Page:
An Interview with Laura Poss:
For me, one of the powerful things in the book was how much privacy issues have changed since the 1950s. It is hard not to judge the decision to take Henrietta's cells, but you have to frame it by the standards that they had back then. Doctors were not obsessed with patient consent, as they are now, and lawsuits were not everywhere. Slipping in and nicking off a cell sample for your lab was normal medical practice. The fact that Henrietta even got cancer treatment as a black woman was quite amazing. Still, even though concepts of fairness and privacy have changed, and things are surely better today, there are new areas that cause trouble, so I am glad that my Engineering 100 course spent a week discussing the code of ethics for engineers who are charged with "holding the safety of the public" in their work. Did Henrietta's doctors do that? Were they acting ethically? For that time, and in that context, yes. The book was really enlightening on these important issues.
Ethics have also been part of one of my computer classes, where we read "Little Brother" by Cory Doctorow, which is about Internet privacy and surveillance, and how you are tracked on the Internet more than you know, mostly for advertising purposes. We're now reading "Hamlet's Blackberry," which is about finding the distance between your inner and outer self now that we are always connected with cell phones, computers, and tablets. There is a speed and superficiality that technology brings that affects our other interactions, like we don't want to read a whole book, just a summary. The author argues that it is beneficial to tune into your own internal rhythms, relax and focus on one task at one time instead of listing to music, having Facebook open, searching the web, doing homework, watching T.V. all at once. Learn to do one thing well and carefully requires focus, the way a surgeon has to spend hours perfecting their craft by focusing on one task and making it perfect, because it has to be perfect! That is a great challenge.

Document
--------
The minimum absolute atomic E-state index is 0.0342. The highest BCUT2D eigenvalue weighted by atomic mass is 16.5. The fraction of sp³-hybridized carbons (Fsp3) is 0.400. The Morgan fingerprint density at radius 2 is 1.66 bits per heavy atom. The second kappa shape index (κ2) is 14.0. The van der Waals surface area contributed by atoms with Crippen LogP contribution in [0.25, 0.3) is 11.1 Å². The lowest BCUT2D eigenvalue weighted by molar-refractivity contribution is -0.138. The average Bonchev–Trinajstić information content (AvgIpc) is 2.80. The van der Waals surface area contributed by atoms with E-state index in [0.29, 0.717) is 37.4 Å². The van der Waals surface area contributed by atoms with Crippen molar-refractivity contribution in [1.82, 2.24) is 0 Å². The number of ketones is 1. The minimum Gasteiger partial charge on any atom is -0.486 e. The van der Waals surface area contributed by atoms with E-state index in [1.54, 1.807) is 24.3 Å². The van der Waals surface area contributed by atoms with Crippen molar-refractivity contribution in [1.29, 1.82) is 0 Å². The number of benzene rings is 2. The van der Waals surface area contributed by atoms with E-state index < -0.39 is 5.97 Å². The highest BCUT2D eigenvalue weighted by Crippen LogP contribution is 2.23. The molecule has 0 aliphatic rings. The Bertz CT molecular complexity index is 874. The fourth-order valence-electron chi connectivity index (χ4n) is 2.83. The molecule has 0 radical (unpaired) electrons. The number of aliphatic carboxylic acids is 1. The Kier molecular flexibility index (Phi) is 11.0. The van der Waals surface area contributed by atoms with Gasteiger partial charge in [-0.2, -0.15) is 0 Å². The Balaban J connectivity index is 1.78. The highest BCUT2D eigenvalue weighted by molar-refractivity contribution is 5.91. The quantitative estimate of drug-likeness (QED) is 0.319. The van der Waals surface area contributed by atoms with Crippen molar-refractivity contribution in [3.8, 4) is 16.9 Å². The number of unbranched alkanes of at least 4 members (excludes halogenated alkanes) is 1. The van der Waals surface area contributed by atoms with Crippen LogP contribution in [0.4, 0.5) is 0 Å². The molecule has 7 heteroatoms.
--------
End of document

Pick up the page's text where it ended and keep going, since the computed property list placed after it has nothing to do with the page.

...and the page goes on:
I read more out of school when I have more time. I like to read a range of books because there is a lot to learn from fiction and a lot to learn from non-fiction. I particularly enjoy biographies of inspiring people; for example, I was blown away by Laura Hillenbrand's "Unbroken," and found her retelling of Louis Zamperini's life fascinating: his rise to fame, his survival in the Pacific and his experience in the prisoner of war camp. I also like classics like "Wuthering Heights" or "Anna Karenina" (they are classics for a reason). I like to take recommendations from my friends as well. I really hate online reading, and even though there are a ton of free books, I like the feel of pages and holding the text in my hands.